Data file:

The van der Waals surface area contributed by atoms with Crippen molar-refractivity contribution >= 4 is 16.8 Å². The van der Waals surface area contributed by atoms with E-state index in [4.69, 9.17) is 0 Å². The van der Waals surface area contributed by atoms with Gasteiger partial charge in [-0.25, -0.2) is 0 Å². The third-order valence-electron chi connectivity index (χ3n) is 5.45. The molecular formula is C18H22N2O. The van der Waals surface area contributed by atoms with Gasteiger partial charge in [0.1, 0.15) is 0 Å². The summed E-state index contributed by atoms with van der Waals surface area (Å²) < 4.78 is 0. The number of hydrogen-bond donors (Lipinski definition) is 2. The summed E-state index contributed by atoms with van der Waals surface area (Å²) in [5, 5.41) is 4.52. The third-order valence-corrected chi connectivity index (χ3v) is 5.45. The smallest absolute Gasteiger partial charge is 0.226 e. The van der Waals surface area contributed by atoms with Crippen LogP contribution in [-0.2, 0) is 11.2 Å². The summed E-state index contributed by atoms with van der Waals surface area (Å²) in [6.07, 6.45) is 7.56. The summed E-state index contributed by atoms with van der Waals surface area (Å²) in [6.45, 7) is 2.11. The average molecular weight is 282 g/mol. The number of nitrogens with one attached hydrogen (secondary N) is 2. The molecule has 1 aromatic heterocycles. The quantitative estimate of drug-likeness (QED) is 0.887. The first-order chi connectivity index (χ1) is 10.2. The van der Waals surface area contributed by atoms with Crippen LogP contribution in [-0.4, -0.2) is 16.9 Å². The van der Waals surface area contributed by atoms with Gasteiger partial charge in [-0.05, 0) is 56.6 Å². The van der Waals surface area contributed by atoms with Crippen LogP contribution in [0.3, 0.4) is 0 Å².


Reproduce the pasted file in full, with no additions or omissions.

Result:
The van der Waals surface area contributed by atoms with Crippen molar-refractivity contribution >= 4 is 16.8 Å². The van der Waals surface area contributed by atoms with E-state index in [4.69, 9.17) is 0 Å². The van der Waals surface area contributed by atoms with Gasteiger partial charge in [-0.25, -0.2) is 0 Å². The third-order valence-electron chi connectivity index (χ3n) is 5.45. The molecular formula is C18H22N2O. The van der Waals surface area contributed by atoms with Gasteiger partial charge in [0.1, 0.15) is 0 Å². The summed E-state index contributed by atoms with van der Waals surface area (Å²) < 4.78 is 0. The number of hydrogen-bond donors (Lipinski definition) is 2. The summed E-state index contributed by atoms with van der Waals surface area (Å²) in [5, 5.41) is 4.52. The third-order valence-corrected chi connectivity index (χ3v) is 5.45. The smallest absolute Gasteiger partial charge is 0.226 e. The van der Waals surface area contributed by atoms with Crippen LogP contribution in [-0.2, 0) is 11.2 Å². The summed E-state index contributed by atoms with van der Waals surface area (Å²) in [6.07, 6.45) is 7.56. The summed E-state index contributed by atoms with van der Waals surface area (Å²) in [6.45, 7) is 2.11. The average molecular weight is 282 g/mol. The number of nitrogens with one attached hydrogen (secondary N) is 2. The molecule has 1 aromatic heterocycles. The quantitative estimate of drug-likeness (QED) is 0.887. The first-order chi connectivity index (χ1) is 10.2. The van der Waals surface area contributed by atoms with Crippen LogP contribution in [-0.4, -0.2) is 16.9 Å². The van der Waals surface area contributed by atoms with Gasteiger partial charge in [-0.05, 0) is 56.6 Å². The van der Waals surface area contributed by atoms with Crippen LogP contribution in [0.3, 0.4) is 0 Å².